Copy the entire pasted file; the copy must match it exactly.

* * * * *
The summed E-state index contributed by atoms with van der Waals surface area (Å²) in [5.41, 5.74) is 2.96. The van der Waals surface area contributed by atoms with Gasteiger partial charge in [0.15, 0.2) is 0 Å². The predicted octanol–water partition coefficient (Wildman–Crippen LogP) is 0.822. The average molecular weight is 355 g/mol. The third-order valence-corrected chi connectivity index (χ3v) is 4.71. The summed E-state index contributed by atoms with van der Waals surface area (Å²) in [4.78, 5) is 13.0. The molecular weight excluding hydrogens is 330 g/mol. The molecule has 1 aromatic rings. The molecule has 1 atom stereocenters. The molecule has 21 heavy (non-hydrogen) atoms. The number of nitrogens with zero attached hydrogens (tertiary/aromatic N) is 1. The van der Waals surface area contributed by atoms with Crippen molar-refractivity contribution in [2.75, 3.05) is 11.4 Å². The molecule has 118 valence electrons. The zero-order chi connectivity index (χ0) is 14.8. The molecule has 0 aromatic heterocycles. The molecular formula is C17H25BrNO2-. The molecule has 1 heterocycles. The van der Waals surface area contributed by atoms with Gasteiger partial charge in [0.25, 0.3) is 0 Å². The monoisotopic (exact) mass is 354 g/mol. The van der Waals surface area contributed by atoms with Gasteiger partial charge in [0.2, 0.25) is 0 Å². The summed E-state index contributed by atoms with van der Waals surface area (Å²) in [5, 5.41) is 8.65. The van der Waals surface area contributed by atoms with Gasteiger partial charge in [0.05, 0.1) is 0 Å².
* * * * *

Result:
The summed E-state index contributed by atoms with van der Waals surface area (Å²) in [5.41, 5.74) is 2.96. The van der Waals surface area contributed by atoms with Gasteiger partial charge in [0.15, 0.2) is 0 Å². The predicted octanol–water partition coefficient (Wildman–Crippen LogP) is 0.822. The average molecular weight is 355 g/mol. The third-order valence-corrected chi connectivity index (χ3v) is 4.71. The summed E-state index contributed by atoms with van der Waals surface area (Å²) in [4.78, 5) is 13.0. The molecular weight excluding hydrogens is 330 g/mol. The molecule has 1 aromatic rings. The molecule has 1 atom stereocenters. The molecule has 21 heavy (non-hydrogen) atoms. The number of nitrogens with zero attached hydrogens (tertiary/aromatic N) is 1. The van der Waals surface area contributed by atoms with Crippen molar-refractivity contribution in [2.75, 3.05) is 11.4 Å². The molecule has 118 valence electrons. The zero-order chi connectivity index (χ0) is 14.8. The molecule has 0 aromatic heterocycles. The molecular formula is C17H25BrNO2-. The molecule has 1 heterocycles. The van der Waals surface area contributed by atoms with Gasteiger partial charge in [0.25, 0.3) is 0 Å². The monoisotopic (exact) mass is 354 g/mol. The van der Waals surface area contributed by atoms with Gasteiger partial charge in [0.2, 0.25) is 0 Å². The summed E-state index contributed by atoms with van der Waals surface area (Å²) in [5, 5.41) is 8.65. The van der Waals surface area contributed by atoms with Gasteiger partial charge in [0.05, 0.1) is 0 Å².